Students examine Buddhist relics at the Museum of Archaeology and Anthropology, University of Cambridge



University of Oxford

Junfu Wong

Princeton University

Heather Heimbach


Heather F. Heimbach is a first-year doctoral student in the Asian Religions subfield of the Department of Religion. She is interested in the development of new religious movements (NRM) in twentieth-century Japan. She hopes to investigate wartime and Occupation-period religion in Japan by exploring the history of Konkоkyо, a new religious movement registered as a Sectarian Shinto organization under the Japanese imperial regime. She received her B.A. in East Asian Languages and Cultures at Columbia University in May 2020.


Echo Weng

Echo is a first year Ph.D. student in the Asian Religions subfield. Her research interests center on disability, body, medicine, and healing in medieval Chinese Buddhism. She is particularly interested in the disciplinary nature of Buddhist images and the interactions between images and practitioners in the realm of dream. She is also highly interested in the dialogue between religion and science fiction, and their shared ideals of body, consciousness, and transcendence. Prior to coming to Princeton, Echo received her B.A. in Comparative Literature at Georgetown University and her M.A. in East Asian Languages and Cultures at Columbia University.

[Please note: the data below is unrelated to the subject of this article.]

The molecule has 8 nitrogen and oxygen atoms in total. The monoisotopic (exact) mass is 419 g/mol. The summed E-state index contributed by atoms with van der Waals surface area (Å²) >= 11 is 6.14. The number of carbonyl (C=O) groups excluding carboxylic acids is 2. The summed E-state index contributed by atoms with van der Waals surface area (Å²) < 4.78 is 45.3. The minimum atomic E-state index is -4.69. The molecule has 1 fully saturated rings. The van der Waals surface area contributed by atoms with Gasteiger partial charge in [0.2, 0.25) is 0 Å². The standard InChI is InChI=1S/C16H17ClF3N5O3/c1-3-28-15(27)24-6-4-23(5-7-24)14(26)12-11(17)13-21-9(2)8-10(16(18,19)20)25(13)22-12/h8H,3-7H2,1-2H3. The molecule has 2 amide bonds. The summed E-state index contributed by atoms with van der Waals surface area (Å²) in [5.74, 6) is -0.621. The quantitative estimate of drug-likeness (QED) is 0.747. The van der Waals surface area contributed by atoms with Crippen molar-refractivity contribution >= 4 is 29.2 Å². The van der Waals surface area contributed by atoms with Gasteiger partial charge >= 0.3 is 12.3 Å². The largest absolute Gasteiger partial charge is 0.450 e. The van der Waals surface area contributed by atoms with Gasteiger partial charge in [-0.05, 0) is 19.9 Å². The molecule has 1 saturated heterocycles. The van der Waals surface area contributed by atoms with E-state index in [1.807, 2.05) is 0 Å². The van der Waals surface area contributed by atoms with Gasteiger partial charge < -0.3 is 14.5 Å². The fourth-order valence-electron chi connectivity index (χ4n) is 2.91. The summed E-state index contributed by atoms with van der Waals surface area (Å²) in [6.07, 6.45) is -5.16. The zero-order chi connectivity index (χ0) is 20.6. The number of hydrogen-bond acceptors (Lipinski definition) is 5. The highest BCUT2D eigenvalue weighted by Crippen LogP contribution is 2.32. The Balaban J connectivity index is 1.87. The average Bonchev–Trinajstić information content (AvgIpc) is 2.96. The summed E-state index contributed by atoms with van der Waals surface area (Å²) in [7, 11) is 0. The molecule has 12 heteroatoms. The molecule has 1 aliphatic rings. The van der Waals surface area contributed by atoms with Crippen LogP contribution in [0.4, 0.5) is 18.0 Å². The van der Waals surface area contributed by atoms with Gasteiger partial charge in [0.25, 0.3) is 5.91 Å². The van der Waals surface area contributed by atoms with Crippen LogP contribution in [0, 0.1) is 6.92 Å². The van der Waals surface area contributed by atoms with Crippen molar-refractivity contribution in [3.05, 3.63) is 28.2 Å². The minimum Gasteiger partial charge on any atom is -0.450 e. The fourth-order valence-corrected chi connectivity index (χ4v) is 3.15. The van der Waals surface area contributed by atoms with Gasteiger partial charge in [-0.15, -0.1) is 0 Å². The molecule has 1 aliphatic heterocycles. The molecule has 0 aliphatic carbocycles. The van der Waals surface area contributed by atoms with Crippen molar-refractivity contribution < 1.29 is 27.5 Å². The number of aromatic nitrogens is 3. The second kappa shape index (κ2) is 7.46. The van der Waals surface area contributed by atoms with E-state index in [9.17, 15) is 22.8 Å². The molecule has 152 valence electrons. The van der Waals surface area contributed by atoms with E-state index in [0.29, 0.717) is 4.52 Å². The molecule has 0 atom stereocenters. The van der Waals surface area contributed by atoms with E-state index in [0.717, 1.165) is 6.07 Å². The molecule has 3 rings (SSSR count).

Yale University

• Funding for PhD students working on topics related to Buddhism.

John G. Grisafi

John G. Grisafi is a PhD student in Religious Studies at Yale, in the Asian Religions and Religion & Modernity fields. He previously earned a BA in East Asian Languages & Civilization and World History, and an MA in East Asian Languages & Civilizations from the University of Pennsylvania. John also studied Korean at the Defense Language Institute and Kyunghee University. He has worked as a journalist for NK News/NK Pro and a Korean linguist and military analyst for the US Army. He lived and worked for more than five years in South Korea. John’s research and teaching interests include Korean history, East Asian religion, and the politics of religion and secularism. His research covers the politics of religion in modern Korea, including issues pertaining to Christianity, Buddhism, Confucianism, Shamanism, new and marginal religious movements, Japanese religions, and other religions. His work emphasizes the discourses around religion, religious freedom, and the secular, as well as the political history and historiography of religion, religious places, and religious traditions and ideologies in Korea.